No unsupervised kids at large? There are more than you could count, or more than would be comfortable to count, whether they're immigrants or depend on parents who've gone off to the sauce or the pipe or the needle, or are simply overwhelmed by a rat race society they just can't understand well enough to thrive in. They don't get counted, because they take pains not to be counted, for their own reasons, good or bad. But whatever you think of that, no kids should go unfed at school because they lack a credential. The system that shovels tons of food into he bin at the end of every day can easily absorb them, no questions asked. If a kid is in school, there is at least that much right in their lives. If they need to eat, FEED THEM, without interrogation. The real worry is that they'll stop coming to school.

It goes back to the loaves and fishes, doesn't it? I'm not a theist, but I think Jesus was the best rabbi ever. The "miracle" of feeding the multitude was simply a man giving what he had and encouraging his listeners to follow his example. The system can do the same thing, by extension, and if it can't, it isn't worth much. If it's too rigid, the people working in it have to bend it so that it can accomplish its purpose. If they won't, or can't, then they're not worth much either.

Anonymous said...

JTA what absolute waffle and nonsense, not to mention the most hurtful personal attack I've so far seen in these parts. It's sad that those who claim there is no nepotism or sychophancy around here are not condemning you for extremely crude insults when they are much quicker to jump in elsewhere. To be direct and forceful doesn't excuse the kind of personal comments you make, let alone adds anything useful to this debate.

I'm just astounded that everyone here, most of whom have no real idea what goes on in this field and who are just informed by whatever political rag they read, proclaim Debi's claim was right and correct.

As I've said previously, if any element of the claim that unaccompanied childiren are let into this country on their own to look after themselves on their can be proven then there would be a scandal to hit the very core of our establishment that would make the current Home Office worries today look like small fry.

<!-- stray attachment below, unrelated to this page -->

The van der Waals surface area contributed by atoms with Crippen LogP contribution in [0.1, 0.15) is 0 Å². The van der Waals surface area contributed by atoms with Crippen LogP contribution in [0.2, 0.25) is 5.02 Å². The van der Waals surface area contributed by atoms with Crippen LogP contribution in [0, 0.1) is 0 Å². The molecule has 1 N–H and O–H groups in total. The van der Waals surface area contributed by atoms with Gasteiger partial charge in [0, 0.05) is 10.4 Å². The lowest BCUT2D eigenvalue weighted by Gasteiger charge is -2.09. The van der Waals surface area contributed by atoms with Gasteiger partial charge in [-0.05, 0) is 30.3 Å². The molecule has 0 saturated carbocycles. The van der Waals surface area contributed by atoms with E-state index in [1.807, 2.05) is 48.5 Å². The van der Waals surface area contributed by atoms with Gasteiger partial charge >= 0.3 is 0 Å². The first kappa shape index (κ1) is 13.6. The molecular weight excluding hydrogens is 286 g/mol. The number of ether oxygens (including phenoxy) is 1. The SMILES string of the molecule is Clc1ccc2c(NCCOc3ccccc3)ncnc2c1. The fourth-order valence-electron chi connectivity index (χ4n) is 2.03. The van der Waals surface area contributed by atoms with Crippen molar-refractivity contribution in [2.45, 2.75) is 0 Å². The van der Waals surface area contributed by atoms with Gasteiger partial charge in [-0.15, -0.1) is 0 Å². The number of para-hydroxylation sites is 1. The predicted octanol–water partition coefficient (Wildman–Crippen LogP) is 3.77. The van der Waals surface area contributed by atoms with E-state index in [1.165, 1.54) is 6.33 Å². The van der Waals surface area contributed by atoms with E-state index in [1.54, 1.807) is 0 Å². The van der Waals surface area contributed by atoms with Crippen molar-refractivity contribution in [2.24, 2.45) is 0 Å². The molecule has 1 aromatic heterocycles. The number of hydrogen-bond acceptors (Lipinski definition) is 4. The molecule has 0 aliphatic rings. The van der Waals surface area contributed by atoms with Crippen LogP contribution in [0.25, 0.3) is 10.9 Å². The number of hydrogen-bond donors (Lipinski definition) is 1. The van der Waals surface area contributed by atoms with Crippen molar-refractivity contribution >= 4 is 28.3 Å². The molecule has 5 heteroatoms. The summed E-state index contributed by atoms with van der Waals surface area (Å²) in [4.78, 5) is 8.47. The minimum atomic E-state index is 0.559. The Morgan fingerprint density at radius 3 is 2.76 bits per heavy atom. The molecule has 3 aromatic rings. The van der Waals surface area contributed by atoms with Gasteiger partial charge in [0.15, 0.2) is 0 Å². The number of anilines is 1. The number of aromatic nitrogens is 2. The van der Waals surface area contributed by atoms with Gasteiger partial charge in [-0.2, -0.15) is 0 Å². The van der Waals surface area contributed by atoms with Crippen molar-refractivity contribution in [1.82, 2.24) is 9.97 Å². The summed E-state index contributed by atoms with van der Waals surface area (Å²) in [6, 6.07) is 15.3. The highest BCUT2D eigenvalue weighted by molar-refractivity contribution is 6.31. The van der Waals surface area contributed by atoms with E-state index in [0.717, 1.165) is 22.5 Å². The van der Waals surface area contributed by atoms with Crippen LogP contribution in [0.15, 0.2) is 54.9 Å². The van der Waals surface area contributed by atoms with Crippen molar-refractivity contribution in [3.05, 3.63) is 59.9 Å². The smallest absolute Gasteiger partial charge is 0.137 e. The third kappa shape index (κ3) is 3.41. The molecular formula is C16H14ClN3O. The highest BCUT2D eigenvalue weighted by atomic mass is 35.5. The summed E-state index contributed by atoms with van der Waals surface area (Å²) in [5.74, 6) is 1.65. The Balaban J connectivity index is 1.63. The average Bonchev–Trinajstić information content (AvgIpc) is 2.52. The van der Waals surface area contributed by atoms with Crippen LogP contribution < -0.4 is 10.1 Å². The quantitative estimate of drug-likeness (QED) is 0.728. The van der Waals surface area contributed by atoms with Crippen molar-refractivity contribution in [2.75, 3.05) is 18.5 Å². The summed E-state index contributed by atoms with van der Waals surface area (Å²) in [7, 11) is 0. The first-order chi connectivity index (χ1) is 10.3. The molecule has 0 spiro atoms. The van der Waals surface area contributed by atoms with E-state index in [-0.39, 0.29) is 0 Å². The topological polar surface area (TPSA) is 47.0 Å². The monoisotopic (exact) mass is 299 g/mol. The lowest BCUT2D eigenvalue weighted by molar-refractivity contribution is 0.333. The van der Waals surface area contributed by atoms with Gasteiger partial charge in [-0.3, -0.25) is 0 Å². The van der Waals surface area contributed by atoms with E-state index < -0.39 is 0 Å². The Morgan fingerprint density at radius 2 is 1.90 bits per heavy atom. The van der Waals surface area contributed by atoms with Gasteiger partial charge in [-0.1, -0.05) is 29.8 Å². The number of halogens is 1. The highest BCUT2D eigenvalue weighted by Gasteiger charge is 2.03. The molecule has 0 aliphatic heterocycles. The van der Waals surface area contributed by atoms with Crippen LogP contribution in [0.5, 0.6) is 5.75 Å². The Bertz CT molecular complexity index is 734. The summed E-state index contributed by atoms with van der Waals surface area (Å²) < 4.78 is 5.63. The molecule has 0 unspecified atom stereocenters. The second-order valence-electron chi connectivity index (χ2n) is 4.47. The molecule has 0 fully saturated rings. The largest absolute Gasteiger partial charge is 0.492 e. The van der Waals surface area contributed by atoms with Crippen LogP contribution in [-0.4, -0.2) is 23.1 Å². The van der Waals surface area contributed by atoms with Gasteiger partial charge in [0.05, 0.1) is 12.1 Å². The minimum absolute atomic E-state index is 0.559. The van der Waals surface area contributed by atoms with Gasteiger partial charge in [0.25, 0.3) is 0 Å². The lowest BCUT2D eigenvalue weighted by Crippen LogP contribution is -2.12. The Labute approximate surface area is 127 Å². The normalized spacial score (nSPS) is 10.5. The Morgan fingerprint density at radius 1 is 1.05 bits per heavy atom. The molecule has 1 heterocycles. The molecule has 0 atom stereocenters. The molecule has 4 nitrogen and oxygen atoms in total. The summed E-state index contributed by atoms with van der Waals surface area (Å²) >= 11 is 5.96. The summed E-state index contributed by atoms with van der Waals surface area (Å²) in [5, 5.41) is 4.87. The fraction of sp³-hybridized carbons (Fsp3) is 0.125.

So with all due respect JTA, if you can't say anything worthwhile based on fact, and without insult to others who merely have a differing view...then please say nothing at all.

After all, if comments like "bleeding heart" shock so many others, the term "Fieldmarshall" with its obnoxious nazi like connections should have most decent minded persons here horrified. How very sad no one else has taken offence. Which my earlier nepotistic comments prove.

Anonymous said...

So, again, a challenge I've made elsewhere goes to every single person claiming this is happening: Take your story to the media and prove it. If unnacompanied minor refugees are being allowed into the UK on their and being forced to care for themselves by this uncaring bureacracy...then prove it. After all, all sides of the media would love to attack the establishment on this. Stop the well meaning waffle and go out and prove it. WE'VE SEEN THE CLAIM. WE'VE HEARD THE WAFFLE. WE'VE READ THE INSULTS. NOW LET'S HAVE THE PROOF. Or will it be back to more unfounded waffle?

Debi said...

Please see the next post where I hope the debate will continue in a constructive way even where we agree to differ with one another.

Anonymous said...

Oh, I don't know, DBA, about the nepotism and sycophancy. Maybe people saw some justice in those comments.